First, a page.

If you have any KU news tips, or even KU history tips, please send them to email@example.com.
We told you earlier this month that KU's student government was set to oppose any effort to allow for concealed carry on Kansas college campuses, and a bill in the works would do that in a formal way.
Among the bills KU's Student Senate will be considering over the next couple weeks will be a resolution that would formally oppose concealed carry on university campuses. The bill says concealed carry would threaten the safety of students, staff and others at KU and that university administration and local law enforcement agencies should be making the call on what's allowed.
A bill that would have allowed for concealed carry of handguns on Kansas college campuses passed a state House committee last year, but the bill that ultimately passed the house exempted university buildings (it concerned public buildings in general). That bill never made it out of the Senate.
A similar bill has been filed for this year's session, and it also allows for higher-educational officials to make their own decisions when it comes to their campuses. But in December, Kansas Board of Regents chairman Tim Emert said he was expecting another fight on the issue this year. The Regents also oppose on-campus concealed carry.
We'll see what happens. In the meantime, do please continue to send your KU news tips to firstname.lastname@example.org.
If you've felt yourself compelled to click the ol' "Like" button or maybe even leave a pithy comment on KU's official Facebook page, you're not alone.
KU's Facebook page ranked as the fifth-most engaging in the country among college pages with 75,000 or more fans, according to a list from Varsity Outreach, a college social-media firm, earlier this month.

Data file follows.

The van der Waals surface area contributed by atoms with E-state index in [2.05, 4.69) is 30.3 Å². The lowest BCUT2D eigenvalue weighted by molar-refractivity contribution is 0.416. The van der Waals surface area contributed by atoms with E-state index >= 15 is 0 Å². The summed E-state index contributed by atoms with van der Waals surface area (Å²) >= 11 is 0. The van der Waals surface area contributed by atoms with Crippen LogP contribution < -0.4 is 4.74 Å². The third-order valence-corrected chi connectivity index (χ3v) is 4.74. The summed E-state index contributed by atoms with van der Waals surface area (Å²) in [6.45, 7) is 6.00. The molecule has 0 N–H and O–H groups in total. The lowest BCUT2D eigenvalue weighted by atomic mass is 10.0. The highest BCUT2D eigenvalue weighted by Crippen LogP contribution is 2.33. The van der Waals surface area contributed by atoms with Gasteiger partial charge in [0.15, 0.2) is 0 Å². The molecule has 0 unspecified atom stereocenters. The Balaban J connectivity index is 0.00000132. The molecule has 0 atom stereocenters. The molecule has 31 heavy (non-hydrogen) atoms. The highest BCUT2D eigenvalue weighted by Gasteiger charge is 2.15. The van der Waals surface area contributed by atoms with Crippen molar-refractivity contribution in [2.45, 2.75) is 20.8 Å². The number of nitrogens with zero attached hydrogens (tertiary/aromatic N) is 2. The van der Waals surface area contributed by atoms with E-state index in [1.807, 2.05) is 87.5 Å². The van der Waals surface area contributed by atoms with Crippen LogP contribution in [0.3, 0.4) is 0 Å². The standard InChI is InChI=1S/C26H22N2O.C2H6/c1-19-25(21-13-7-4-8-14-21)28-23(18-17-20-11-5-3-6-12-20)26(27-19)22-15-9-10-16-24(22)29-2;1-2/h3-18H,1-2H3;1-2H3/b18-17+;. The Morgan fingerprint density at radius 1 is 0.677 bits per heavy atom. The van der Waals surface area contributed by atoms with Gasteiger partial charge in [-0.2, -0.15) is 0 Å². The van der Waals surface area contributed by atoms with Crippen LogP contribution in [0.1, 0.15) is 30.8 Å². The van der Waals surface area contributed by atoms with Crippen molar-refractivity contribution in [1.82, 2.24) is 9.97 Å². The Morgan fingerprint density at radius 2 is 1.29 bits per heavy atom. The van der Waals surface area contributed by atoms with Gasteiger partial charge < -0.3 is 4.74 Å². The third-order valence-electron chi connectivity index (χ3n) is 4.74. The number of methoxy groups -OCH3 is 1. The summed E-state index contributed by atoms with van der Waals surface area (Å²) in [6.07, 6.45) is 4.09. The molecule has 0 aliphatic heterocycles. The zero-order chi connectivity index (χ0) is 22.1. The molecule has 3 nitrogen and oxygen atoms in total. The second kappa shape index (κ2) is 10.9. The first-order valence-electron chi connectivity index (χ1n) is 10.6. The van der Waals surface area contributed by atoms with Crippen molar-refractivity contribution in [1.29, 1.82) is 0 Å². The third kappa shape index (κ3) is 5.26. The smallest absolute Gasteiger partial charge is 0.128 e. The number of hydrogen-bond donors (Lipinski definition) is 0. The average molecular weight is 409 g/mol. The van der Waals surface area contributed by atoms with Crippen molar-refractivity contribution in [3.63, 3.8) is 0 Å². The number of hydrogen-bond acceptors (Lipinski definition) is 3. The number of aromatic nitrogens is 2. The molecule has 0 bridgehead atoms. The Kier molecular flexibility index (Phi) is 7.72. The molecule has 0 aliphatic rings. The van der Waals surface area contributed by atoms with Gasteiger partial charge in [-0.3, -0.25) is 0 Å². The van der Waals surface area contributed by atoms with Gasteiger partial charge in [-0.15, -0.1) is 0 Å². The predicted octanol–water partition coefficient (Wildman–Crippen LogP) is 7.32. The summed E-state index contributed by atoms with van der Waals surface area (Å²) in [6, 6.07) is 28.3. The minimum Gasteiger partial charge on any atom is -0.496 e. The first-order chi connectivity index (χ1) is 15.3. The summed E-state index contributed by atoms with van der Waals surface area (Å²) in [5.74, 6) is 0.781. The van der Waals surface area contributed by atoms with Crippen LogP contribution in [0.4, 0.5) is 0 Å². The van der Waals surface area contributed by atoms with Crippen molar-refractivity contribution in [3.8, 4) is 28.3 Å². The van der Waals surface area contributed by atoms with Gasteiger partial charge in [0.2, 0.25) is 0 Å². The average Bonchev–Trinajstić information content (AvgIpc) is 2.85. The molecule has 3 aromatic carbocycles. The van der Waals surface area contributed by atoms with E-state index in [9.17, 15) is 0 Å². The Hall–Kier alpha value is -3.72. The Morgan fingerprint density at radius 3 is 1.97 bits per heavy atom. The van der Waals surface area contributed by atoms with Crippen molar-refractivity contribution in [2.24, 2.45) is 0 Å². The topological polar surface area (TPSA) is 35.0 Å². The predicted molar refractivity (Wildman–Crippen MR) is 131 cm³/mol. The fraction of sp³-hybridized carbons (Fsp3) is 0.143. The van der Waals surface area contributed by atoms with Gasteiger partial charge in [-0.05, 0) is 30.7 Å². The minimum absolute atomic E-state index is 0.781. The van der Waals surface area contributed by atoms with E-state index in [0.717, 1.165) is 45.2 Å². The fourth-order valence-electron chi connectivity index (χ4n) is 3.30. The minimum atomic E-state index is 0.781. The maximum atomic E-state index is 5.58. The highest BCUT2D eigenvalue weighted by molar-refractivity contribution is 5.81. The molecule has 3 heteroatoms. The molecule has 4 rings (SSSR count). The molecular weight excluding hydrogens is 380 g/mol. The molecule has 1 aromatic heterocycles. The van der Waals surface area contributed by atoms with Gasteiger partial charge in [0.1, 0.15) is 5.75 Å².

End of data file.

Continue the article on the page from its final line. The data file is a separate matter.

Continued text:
And at about 198,000, KU's page has more "likes" than three of the four schools ranked above it. Having bunches of fans actually isn't that great of a help in these rankings, as the number of fans is the denominator in the site's "Engagement Score" calculator. Universities scored highly by sparking a lot of interaction on their pages.
Texas A&M ranked at the top, an achievement made even more impressive by its Texas-sized fan count of nearly 387,000. KU ranked highest among Big 12 universities.
KU has won itself some social media accolades before, as well.
And hey, speaking of social media engagement, don't forget that you've got an assignment: #FindTheKUHashtag. In case you missed that entry last week, we're hoping to find a better Twitter hashtag for non-sports KU news, and we want you to suggest it. Tweet them at @LJW_KU with the tag #FindTheKUHashtag.
Send those in by the end of the day today. But send your KU news tips to email@example.com anytime.
A political science professor at KU is up for a top job at Marquette University in Milwaukee, it would appear.
Herron joined the KU faculty in 2001 and has held a number of other administrative jobs, as well. At the moment, he's actually on a two-year leave through August of this year in Washington, D.C., where he's a program director for the National Science Foundation.
Marquette, a Jesuit university, has around 12,000 students. The other three candidates are professors from Loyola University Chicago, Boston College and — wait for it — the University of Missouri. Herron is set to appear on the Marquette campus next week.
In contrast to KU, which in the case of public job searches tends to announce the names of candidates one at a time just before they visit, Marquette announced this crop of candidates all at once. I'm not sure what the significance of that might be, but hey, I noticed it.
In case you'd like to follow along with the dean search, the Marquette student newspaper is promising continued coverage.
If you, too, have aspirations of moving up the career ladder, it couldn't hurt to submit a KU news tip to firstname.lastname@example.org. It probably won't help, either, but it might be fun!
The online literary magazine The Millions has a pretty extensive interview today with Megan Kaminski, a creative writing lecturer at KU, about her book of poetry, "Desiring Map."
On her faculty page, Kaminski wrote that "Desiring Map," her first book, "explores human possibility in nature" of various places, including the Midwest, Paris and Los Angeles suburbs. The Millions writes that her poems are "often characterized as quiet, but they're wrought with a subtle violence."
Please do not be quiet with your KU news tips: send them to email@example.com.